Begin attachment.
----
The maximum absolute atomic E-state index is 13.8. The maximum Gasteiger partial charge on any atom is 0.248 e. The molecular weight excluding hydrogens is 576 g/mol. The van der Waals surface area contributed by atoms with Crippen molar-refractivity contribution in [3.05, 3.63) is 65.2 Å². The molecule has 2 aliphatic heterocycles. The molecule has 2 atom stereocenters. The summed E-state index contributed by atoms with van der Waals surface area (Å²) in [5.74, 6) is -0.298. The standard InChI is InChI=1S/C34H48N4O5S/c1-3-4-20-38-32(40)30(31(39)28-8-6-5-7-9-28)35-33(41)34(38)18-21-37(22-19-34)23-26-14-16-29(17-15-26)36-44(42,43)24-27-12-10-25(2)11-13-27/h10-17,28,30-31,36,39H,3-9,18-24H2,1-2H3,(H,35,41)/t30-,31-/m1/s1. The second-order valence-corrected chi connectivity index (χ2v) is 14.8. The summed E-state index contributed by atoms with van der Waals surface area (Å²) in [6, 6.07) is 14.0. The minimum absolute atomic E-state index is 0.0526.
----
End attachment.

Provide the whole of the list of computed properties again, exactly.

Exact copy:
The maximum absolute atomic E-state index is 13.8. The maximum Gasteiger partial charge on any atom is 0.248 e. The molecular weight excluding hydrogens is 576 g/mol. The van der Waals surface area contributed by atoms with Crippen molar-refractivity contribution in [3.05, 3.63) is 65.2 Å². The molecule has 2 aliphatic heterocycles. The molecule has 2 atom stereocenters. The summed E-state index contributed by atoms with van der Waals surface area (Å²) in [5.74, 6) is -0.298. The standard InChI is InChI=1S/C34H48N4O5S/c1-3-4-20-38-32(40)30(31(39)28-8-6-5-7-9-28)35-33(41)34(38)18-21-37(22-19-34)23-26-14-16-29(17-15-26)36-44(42,43)24-27-12-10-25(2)11-13-27/h10-17,28,30-31,36,39H,3-9,18-24H2,1-2H3,(H,35,41)/t30-,31-/m1/s1. The second-order valence-corrected chi connectivity index (χ2v) is 14.8. The summed E-state index contributed by atoms with van der Waals surface area (Å²) in [6, 6.07) is 14.0. The minimum absolute atomic E-state index is 0.0526.